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We recently shared some posts on Facebook showing several of our Suffragette poster tea towels and oven gloves. It kicked off a bit of a debate...
Some people even got quite offended! Here's a few of the comments we received around the theme of feminist kitchen accessories being oxymoronic, and the idea that Radical Tea Towel is somehow encouraging stereotypes of women working in the kitchen:
"Really? You are turning posters calling for women to get the vote into tea towels? Maybe you could get the designs emblazoned on washing up bowls. Make a nice set for the lady if the house."
"No irony there then! I bet it was thought up and designed by a man...... just saying!"
"Maybe it's me but turning a feminist iconographic into a piece of material, tea towel, long associated women's work in the kitchen, seems slightly hmmm, odd."
"Oh dear! Oxymoron"
"Whilst I love the feminist movement and the artwork which helped move it forward...can't help noticing the irony of it all being printed on teatowels. Back in the kitchen, ladies...?"
One interesting thing to note is that a significant proportion of commenters outraged by the supposed offensiveness of feminist tea towels are men!
Our experience - and as a business thought up and launched by a woman in the first place - is that most women themselves have no problem with the idea of feminist messages on domestic items. In fact we also get plenty of reactions like the following:
"I actually enjoy the irony. It makes me smile."
"I think they'd make a great Xmas present for the man in your life. He can think about the message whilst he dries the dishes!"
That second comment is actually quite important. Our tea towels, aprons and oven gloves can - and should - be used by men, as well as women! An awful lot of commenters criticising the idea of feminist-themed tea towels are making the assumption that only women would use a tea towel. Which of course betrays their own strange worldview.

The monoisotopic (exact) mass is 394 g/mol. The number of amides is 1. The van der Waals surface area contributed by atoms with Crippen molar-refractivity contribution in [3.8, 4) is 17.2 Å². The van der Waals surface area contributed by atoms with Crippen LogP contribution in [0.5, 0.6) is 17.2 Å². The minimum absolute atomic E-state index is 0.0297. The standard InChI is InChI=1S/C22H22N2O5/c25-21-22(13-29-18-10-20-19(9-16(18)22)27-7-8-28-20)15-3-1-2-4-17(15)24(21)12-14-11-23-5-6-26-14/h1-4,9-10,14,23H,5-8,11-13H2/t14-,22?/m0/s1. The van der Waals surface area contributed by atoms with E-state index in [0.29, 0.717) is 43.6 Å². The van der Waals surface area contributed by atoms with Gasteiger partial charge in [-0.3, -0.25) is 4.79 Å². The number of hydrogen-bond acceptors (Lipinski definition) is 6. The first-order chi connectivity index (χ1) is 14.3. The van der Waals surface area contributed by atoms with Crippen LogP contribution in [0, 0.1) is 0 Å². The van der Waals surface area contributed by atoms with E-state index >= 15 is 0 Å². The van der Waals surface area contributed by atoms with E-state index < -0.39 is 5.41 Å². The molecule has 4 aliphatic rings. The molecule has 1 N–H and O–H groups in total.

A tribute to the Radical History we all should remember
There’s nothing about a Suffragette tea towel that says it’s only for use by women, or that a man can’t appreciate the finer stylistic points of a Keep Left apron.
Meanwhile, what’s to say that a modern feminist can’t use a good oven glove? Should a woman feel guilty just for appreciating the colour coordination of an apron?! We happen to believe that both women and men should be able to feel comfortable drying the dishes, if that's what they choose to do.
Of course, there is a certain irony in being able to do the washing up with marching Suffragettes in hand. Perhaps, just like the hammer and sickle were adopted as symbols for the oppressed working classes, oven gloves and aprons can be reclaimed as the symbolic tools of modern feminists!
By the way, we don't just put women's movements on tea towels. Our designs include a range of historical struggles, from the Tolpuddle Martyrs to the LGBTQ movement, as well as a bunch of men. In fact, we criticise ourselves for having too many designs featuring men, and for 2018 will be working to make sure far more of our designs highlight the inspiring women that have made an impact on the world through history.
Feminism is for everyone, just like Tea Towels
A final thing to note is that the Suffragettes of the early 20th century were happy to get their message out through any and all means. They printed posters, knitted designs on to clothing and other items, made crockery, published pamphlets - anything that would spread the word and highlight the lack of political equality they faced.
So we think Mrs Pankhurst and her team would have no problem with their ideas and designs being resurrected in the 21st century. Too many people today have no idea what the Suffragettes went through to secure political equality.
We love the idea that young women - and men - might come across one of our tea towels in a kitchen somewhere and start learning about the Suffragettes for the first time.
And for those who consider themselves already fully abreast of their history - well, we hope our designs are an encouraging reminder of what can be achieved by the determined women and men who dream of a better world.
When I came up with the idea for Radical Tea Towel, I really just wanted to replace boring cat tea towels with something more thought-provoking. No offence, Top Cat.
What do you think? Can tea towels be tributes - or insults - to the campaigners of the past?